Analysis of RFLP variation in genomes was formerly a vital tool in genome mapping and genetic disease analysis. If researchers were trying to initially determine the chromosomal location of a particular disease gene, they would analyze the DNA of members of a family afflicted by the disease, and look for RFLP alleles that show a similar pattern of inheritance as that of the disease (see genetic linkage). Once a disease gene was localized, RFLP analysis of other families could reveal who was at risk for the disease, or who was likely to be a carrier of the mutant genes.
RFLP analysis was also the basis for early methods of genetic fingerprinting, useful in the identification of samples retrieved from crime scenes, in the determination of paternity, and in the characterization of genetic diversity or breeding patterns in animal populations.
The technique for RFLP analysis is, however, slow and cumbersome. It requires a large amount of sample DNA, and the combined process of probe labeling, DNA fragmentation, electrophoresis, blotting, hybridization, washing, and autoradiography can take up to a month to complete. A limited version of the RFLP method that used oligonucleotide probes was reported in 1985. The results of the Human Genome Project have largely replaced the need for RFLP mapping, and the identification of many single-nucleotide polymorphisms (SNPs) in that project (as well as the direct identification of many disease genes and mutations) has replaced the need for RFLP disease linkage analysis (see SNP genotyping). The analysis of VNTR alleles continues, but is now usually performed by polymerase chain reaction (PCR) methods. For example, the standard protocols for DNA fingerprinting involve PCR analysis of panels of more than a dozen VNTRs.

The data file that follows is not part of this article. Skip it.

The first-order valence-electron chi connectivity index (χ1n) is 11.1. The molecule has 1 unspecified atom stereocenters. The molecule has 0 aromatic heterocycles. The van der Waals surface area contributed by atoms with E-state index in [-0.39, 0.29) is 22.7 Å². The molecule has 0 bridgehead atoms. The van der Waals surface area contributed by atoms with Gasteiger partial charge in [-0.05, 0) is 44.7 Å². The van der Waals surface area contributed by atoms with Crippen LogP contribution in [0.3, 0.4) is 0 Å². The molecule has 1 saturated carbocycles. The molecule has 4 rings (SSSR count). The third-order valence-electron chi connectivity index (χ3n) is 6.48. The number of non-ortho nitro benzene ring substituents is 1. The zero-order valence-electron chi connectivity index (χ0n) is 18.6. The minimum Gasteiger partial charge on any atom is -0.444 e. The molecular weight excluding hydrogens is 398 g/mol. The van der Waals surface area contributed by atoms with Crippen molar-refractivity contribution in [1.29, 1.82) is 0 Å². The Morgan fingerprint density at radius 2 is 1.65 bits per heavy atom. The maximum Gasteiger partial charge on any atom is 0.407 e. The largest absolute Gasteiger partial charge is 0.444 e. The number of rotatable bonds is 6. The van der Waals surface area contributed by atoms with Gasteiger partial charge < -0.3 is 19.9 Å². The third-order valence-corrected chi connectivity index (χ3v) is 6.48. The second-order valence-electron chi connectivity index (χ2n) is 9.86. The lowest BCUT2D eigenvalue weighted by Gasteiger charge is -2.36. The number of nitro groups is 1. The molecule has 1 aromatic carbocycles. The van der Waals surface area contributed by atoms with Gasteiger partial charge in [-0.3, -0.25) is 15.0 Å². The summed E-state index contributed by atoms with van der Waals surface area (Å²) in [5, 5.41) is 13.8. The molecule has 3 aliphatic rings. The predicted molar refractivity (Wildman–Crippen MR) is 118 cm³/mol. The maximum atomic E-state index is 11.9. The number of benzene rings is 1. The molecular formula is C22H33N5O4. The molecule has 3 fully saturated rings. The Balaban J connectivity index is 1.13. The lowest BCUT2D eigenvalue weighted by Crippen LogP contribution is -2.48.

RFLP is still used in marker-assisted selection. Terminal restriction fragment length polymorphism (TRFLP or sometimes T-RFLP) is a technique initially developed for characterizing bacterial communities in mixed-species samples. The technique has also been applied to other groups including soil fungi. TRFLP works by PCR amplification of DNA using primer pairs that have been labeled with fluorescent tags. The PCR products are then digested using RFLP enzymes and the resulting patterns visualized using a DNA sequencer. The results are analyzed either by simply counting and comparing bands or peaks in the TRFLP profile, or by matching bands from one or more TRFLP runs to a database of known species. The technique is similar in some aspects to temperature gradient or denaturing gradient gel electrophoresis (TGGE and DGGE).
The sequence changes directly involved with an RFLP can also be analyzed more quickly by PCR. Amplification can be directed across the altered restriction site, and the products digested with the restriction enzyme. This method has been called Cleaved Amplified Polymorphic Sequence (CAPS). Alternatively, the amplified segment can be analyzed by allele-specific oligonucleotide (ASO) probes, a process that can often be done by a simple dot blot.